Yet he cannot indulge in too much mourning. He takes his vow to witness seriously, and we learn about the children who now surround him: their incredible resilience and need to survive. We also learn how he sustains himself with his memories and the poems he loves. Our eyes fill with tears when he tries to distract his pupils from their meager existences by teaching them that old favorite, “The Owl and the Pussycat;” we marvel at his persistently brave effort to exchange one of Kasia’s necklaces for the papers he needs to escape. We also mourn with him at the deaths that mount up around him, and we share his astonishment both at the rare good German and the rare traitorous Jew. And finally, we watch him fall in love with Sala, one of the women with whom he shares an apartment — a wife and mother whose resilience sustains him as he makes the hardest choice of his life toward the end of the book.

This is a novel filled with humor and compassion and tenderness. A book that allows you to see into a time and place that was filled with vitality and ingenuity and loyalty, as well as cruelty and betrayal and bestiality. A book about people caught by fate and forced to live on the edge of death. A book that is a worthy addition to what is called — for want of a better name — Holocaust literature.

I will end with At The Edge of the Woods, published by a small company called Two Dollar Radio, who sent it to me with a personal letter exhorting me to read this debut novel by Kathryn Bromwich, a young Englishwoman. Bromwich is now an editor at the Observer in London, but she drew on her knowledge of Italy (she has an Italian father) to write this beauty of a novel about a young woman who seeks solitude in the Italian Alps in an attempt to regain her identity, to figure out how she got where she is and what she will do next.

The trajectory is simple: Laura decides to leave her life and rents a small cabin in the mountains. Slowly she records her smallest activities as she adjusts to a life of solitude and simplicity. She makes whatever money she needs by translating medical documents and tutoring the children of the local village. She also becomes involved romantically with a waiter several years younger than she. And she stays in touch with a friend. But what she really learns, to her delighted surprise, is the power of the natural world to help heal a wounded spirit. Here is an example of her precise and appealing prose:

The cold is so extreme it feels clean, purifying. It stings my eyes and face like invisible daggers, though it is more bearable than the wet autumn days in which the moisture seemed to seep into my bones. My walks become more vigorous, dictated by the need to keep my limbs moving and warm blood running through me. As the weather worsens, my routes become more contained; the risk of sudden blizzards too great. My world becomes smaller, harsher, and yet ablaze with possibility, slave only to the rules of the mountain.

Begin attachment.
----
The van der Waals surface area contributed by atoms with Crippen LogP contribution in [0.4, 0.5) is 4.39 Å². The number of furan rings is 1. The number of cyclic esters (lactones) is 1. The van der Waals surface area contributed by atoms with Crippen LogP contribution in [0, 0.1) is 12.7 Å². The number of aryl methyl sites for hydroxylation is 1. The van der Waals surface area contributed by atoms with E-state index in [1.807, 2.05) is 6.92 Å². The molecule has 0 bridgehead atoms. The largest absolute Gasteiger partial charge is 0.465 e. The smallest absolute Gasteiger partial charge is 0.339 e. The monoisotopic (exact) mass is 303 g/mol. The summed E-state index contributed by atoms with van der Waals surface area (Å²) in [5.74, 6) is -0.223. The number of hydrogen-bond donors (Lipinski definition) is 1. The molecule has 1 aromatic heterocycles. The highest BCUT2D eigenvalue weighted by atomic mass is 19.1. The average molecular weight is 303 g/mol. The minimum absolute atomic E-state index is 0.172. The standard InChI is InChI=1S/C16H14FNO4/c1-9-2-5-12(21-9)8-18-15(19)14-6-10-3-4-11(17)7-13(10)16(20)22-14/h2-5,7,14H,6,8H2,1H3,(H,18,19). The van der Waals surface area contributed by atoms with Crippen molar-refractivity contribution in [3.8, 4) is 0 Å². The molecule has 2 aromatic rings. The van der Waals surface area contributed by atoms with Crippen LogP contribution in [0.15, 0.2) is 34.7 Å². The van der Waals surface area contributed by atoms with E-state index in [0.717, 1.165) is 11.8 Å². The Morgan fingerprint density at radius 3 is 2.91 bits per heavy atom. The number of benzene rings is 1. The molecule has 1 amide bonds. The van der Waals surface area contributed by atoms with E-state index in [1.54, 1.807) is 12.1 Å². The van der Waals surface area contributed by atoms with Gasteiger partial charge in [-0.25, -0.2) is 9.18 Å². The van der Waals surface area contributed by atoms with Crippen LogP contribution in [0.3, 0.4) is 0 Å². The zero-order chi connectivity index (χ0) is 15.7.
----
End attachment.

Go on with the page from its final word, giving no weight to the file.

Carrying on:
However, the past eventually intrudes, and when it does Laura is ready to reveal to the reader what she has gone through and why she is here. As she delves into her memories, her behavior becomes more erratic, causing the villagers to view her with suspicion. Events become more complicated, but even as she endures them Laura gains more and more insight into who she is, and why.

This is a prose poem of a novel, somewhat reminiscent of Eight Mountains by Paolo Cognetti, which in 2022 was made into a movie. It is a meditation as well as a story, a look into a complicated mind that seeks calm and truth. What, ultimately, we all do. I was especially moved by the way Bromwich entwines the story of Laura, a young woman seeking solace, with her surroundings. The weather and terrain are sometimes harsh, but they give her the nourishment she requires. We depend on the natural world to sustain us, but it is very hard to convey that need without resorting to maudlin sentimentality, Or boring litanies about dark mysteries in the forest or the way the light changes on the mountain. To do it well requires a rare talent for observation and an equally rare talent for choosing the exact details. This young writer has a talent for both, and she has written a superb first novel that will stick in your mind long after you have read the last page.

Roberta Silman is the author of five novels, a short story collection, and two children’s books. Her latest, Summer Lightning, has been released as a paperback, an ebook, and an audio book. Secrets and Shadows (Arts Fuse review) is in its second printing and is available on Amazon. It was chosen as one of the best Indie Books of 2018 by Kirkus and it is now available as an audio book from Alison Larkin Presents. A recipient of Fellowships from the Guggenheim Foundation and the National Endowment for the Arts, she has reviewed for the New York Times and Boston Globe, and writes regularly for the Arts Fuse. More about her can be found at, and she can also be reached at